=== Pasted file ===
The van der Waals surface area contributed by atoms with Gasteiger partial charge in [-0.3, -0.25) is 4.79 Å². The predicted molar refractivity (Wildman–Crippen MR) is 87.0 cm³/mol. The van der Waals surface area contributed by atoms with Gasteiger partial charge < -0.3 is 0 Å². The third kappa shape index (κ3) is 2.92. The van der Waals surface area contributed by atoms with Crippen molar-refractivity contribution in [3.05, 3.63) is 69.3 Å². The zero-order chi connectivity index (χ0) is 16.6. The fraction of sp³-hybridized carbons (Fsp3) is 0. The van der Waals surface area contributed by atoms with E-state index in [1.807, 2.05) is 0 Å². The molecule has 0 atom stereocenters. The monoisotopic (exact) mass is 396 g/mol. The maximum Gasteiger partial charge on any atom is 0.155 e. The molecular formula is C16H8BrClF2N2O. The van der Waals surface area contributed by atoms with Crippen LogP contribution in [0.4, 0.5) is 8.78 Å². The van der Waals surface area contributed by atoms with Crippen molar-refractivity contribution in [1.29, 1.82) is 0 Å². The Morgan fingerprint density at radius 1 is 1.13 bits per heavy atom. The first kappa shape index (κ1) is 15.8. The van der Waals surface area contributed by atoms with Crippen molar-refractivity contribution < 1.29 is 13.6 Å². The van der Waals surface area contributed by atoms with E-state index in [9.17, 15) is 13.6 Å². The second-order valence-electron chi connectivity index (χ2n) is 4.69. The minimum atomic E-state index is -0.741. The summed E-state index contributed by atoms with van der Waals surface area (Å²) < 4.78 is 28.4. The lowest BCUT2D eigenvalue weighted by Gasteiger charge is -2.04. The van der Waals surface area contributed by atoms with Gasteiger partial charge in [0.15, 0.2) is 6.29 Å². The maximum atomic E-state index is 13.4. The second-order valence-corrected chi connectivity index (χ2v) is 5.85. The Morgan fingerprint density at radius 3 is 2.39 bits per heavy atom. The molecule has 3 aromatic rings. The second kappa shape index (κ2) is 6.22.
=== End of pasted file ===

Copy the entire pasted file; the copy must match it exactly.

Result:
The van der Waals surface area contributed by atoms with Gasteiger partial charge in [-0.3, -0.25) is 4.79 Å². The predicted molar refractivity (Wildman–Crippen MR) is 87.0 cm³/mol. The van der Waals surface area contributed by atoms with Gasteiger partial charge < -0.3 is 0 Å². The third kappa shape index (κ3) is 2.92. The van der Waals surface area contributed by atoms with Crippen molar-refractivity contribution in [3.05, 3.63) is 69.3 Å². The zero-order chi connectivity index (χ0) is 16.6. The fraction of sp³-hybridized carbons (Fsp3) is 0. The van der Waals surface area contributed by atoms with E-state index in [1.807, 2.05) is 0 Å². The molecule has 0 atom stereocenters. The monoisotopic (exact) mass is 396 g/mol. The maximum Gasteiger partial charge on any atom is 0.155 e. The molecular formula is C16H8BrClF2N2O. The van der Waals surface area contributed by atoms with Crippen LogP contribution in [0.4, 0.5) is 8.78 Å². The van der Waals surface area contributed by atoms with Crippen molar-refractivity contribution in [1.29, 1.82) is 0 Å². The Morgan fingerprint density at radius 1 is 1.13 bits per heavy atom. The first kappa shape index (κ1) is 15.8. The van der Waals surface area contributed by atoms with Crippen molar-refractivity contribution < 1.29 is 13.6 Å². The van der Waals surface area contributed by atoms with E-state index in [9.17, 15) is 13.6 Å². The second-order valence-electron chi connectivity index (χ2n) is 4.69. The minimum atomic E-state index is -0.741. The summed E-state index contributed by atoms with van der Waals surface area (Å²) < 4.78 is 28.4. The lowest BCUT2D eigenvalue weighted by Gasteiger charge is -2.04. The van der Waals surface area contributed by atoms with Gasteiger partial charge in [0.15, 0.2) is 6.29 Å². The maximum atomic E-state index is 13.4. The second-order valence-corrected chi connectivity index (χ2v) is 5.85. The Morgan fingerprint density at radius 3 is 2.39 bits per heavy atom. The molecule has 3 aromatic rings. The second kappa shape index (κ2) is 6.22.